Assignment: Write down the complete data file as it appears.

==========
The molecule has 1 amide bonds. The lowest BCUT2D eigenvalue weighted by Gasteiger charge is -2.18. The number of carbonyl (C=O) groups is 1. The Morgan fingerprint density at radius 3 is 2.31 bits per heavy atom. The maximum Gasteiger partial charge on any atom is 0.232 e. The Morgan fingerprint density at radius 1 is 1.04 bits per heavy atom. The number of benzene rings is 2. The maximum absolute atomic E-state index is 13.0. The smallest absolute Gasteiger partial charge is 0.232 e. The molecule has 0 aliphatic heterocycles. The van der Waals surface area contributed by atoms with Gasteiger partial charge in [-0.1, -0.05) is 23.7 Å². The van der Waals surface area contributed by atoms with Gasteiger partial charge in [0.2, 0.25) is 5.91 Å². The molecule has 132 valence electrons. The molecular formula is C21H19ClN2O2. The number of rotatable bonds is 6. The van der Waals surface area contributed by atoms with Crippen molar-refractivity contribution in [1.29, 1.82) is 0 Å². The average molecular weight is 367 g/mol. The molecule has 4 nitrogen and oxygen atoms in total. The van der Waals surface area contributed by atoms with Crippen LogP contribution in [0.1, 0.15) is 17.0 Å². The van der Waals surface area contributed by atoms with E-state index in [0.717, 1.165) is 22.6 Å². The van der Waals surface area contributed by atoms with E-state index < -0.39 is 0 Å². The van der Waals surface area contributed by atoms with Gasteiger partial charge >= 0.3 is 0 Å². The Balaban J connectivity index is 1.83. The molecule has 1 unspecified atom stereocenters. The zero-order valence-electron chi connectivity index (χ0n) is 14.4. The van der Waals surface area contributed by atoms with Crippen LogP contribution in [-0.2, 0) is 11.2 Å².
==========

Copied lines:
The molecule has 1 amide bonds. The lowest BCUT2D eigenvalue weighted by Gasteiger charge is -2.18. The number of carbonyl (C=O) groups is 1. The Morgan fingerprint density at radius 3 is 2.31 bits per heavy atom. The maximum Gasteiger partial charge on any atom is 0.232 e. The Morgan fingerprint density at radius 1 is 1.04 bits per heavy atom. The number of benzene rings is 2. The maximum absolute atomic E-state index is 13.0. The smallest absolute Gasteiger partial charge is 0.232 e. The molecule has 0 aliphatic heterocycles. The van der Waals surface area contributed by atoms with Gasteiger partial charge in [-0.1, -0.05) is 23.7 Å². The van der Waals surface area contributed by atoms with Gasteiger partial charge in [0.2, 0.25) is 5.91 Å². The molecule has 132 valence electrons. The molecular formula is C21H19ClN2O2. The number of rotatable bonds is 6. The van der Waals surface area contributed by atoms with Crippen molar-refractivity contribution in [1.29, 1.82) is 0 Å². The average molecular weight is 367 g/mol. The molecule has 4 nitrogen and oxygen atoms in total. The van der Waals surface area contributed by atoms with Crippen LogP contribution in [0.1, 0.15) is 17.0 Å². The van der Waals surface area contributed by atoms with E-state index in [0.717, 1.165) is 22.6 Å². The van der Waals surface area contributed by atoms with E-state index < -0.39 is 0 Å². The van der Waals surface area contributed by atoms with Gasteiger partial charge >= 0.3 is 0 Å². The Balaban J connectivity index is 1.83. The molecule has 1 unspecified atom stereocenters. The zero-order valence-electron chi connectivity index (χ0n) is 14.4. The van der Waals surface area contributed by atoms with Crippen LogP contribution in [-0.2, 0) is 11.2 Å².